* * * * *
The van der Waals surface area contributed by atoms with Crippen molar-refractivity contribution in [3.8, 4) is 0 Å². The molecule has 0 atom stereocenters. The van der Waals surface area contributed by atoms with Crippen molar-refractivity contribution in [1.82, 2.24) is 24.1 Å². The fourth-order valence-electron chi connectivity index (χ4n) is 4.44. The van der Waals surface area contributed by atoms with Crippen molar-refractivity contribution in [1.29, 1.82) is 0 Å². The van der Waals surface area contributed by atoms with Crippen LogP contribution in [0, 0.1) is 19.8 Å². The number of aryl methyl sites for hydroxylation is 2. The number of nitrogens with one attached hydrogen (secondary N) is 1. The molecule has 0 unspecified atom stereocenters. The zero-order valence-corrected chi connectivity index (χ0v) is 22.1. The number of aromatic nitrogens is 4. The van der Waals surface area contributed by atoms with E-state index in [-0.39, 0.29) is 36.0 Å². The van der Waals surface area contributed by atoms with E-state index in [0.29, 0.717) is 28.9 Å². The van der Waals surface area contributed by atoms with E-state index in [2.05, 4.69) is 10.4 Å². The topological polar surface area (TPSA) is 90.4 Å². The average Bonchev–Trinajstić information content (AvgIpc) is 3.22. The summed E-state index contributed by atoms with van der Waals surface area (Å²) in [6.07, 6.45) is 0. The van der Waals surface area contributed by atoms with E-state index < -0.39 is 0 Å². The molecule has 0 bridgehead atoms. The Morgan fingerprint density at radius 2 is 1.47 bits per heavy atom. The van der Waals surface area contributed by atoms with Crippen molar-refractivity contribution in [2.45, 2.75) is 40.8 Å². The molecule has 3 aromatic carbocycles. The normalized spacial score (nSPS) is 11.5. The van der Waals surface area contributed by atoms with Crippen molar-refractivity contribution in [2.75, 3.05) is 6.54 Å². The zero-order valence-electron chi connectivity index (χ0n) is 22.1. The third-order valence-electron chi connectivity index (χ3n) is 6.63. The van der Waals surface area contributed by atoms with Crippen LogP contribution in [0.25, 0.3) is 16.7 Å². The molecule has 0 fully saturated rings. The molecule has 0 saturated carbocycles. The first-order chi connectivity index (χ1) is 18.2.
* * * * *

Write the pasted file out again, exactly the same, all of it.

The van der Waals surface area contributed by atoms with Crippen molar-refractivity contribution in [3.8, 4) is 0 Å². The molecule has 0 atom stereocenters. The van der Waals surface area contributed by atoms with Crippen molar-refractivity contribution in [1.82, 2.24) is 24.1 Å². The fourth-order valence-electron chi connectivity index (χ4n) is 4.44. The van der Waals surface area contributed by atoms with Crippen molar-refractivity contribution in [1.29, 1.82) is 0 Å². The van der Waals surface area contributed by atoms with Crippen LogP contribution in [0, 0.1) is 19.8 Å². The number of aryl methyl sites for hydroxylation is 2. The number of nitrogens with one attached hydrogen (secondary N) is 1. The molecule has 0 unspecified atom stereocenters. The zero-order valence-corrected chi connectivity index (χ0v) is 22.1. The number of aromatic nitrogens is 4. The van der Waals surface area contributed by atoms with E-state index in [-0.39, 0.29) is 36.0 Å². The van der Waals surface area contributed by atoms with E-state index in [0.29, 0.717) is 28.9 Å². The van der Waals surface area contributed by atoms with E-state index in [2.05, 4.69) is 10.4 Å². The topological polar surface area (TPSA) is 90.4 Å². The average Bonchev–Trinajstić information content (AvgIpc) is 3.22. The summed E-state index contributed by atoms with van der Waals surface area (Å²) in [6.07, 6.45) is 0. The van der Waals surface area contributed by atoms with E-state index < -0.39 is 0 Å². The molecule has 0 bridgehead atoms. The Morgan fingerprint density at radius 2 is 1.47 bits per heavy atom. The van der Waals surface area contributed by atoms with Crippen molar-refractivity contribution in [2.45, 2.75) is 40.8 Å². The molecule has 3 aromatic carbocycles. The normalized spacial score (nSPS) is 11.5. The van der Waals surface area contributed by atoms with Crippen molar-refractivity contribution in [2.75, 3.05) is 6.54 Å². The zero-order valence-electron chi connectivity index (χ0n) is 22.1. The third-order valence-electron chi connectivity index (χ3n) is 6.63. The van der Waals surface area contributed by atoms with Crippen LogP contribution in [0.25, 0.3) is 16.7 Å². The molecule has 0 fully saturated rings. The molecule has 0 saturated carbocycles. The first-order chi connectivity index (χ1) is 18.2.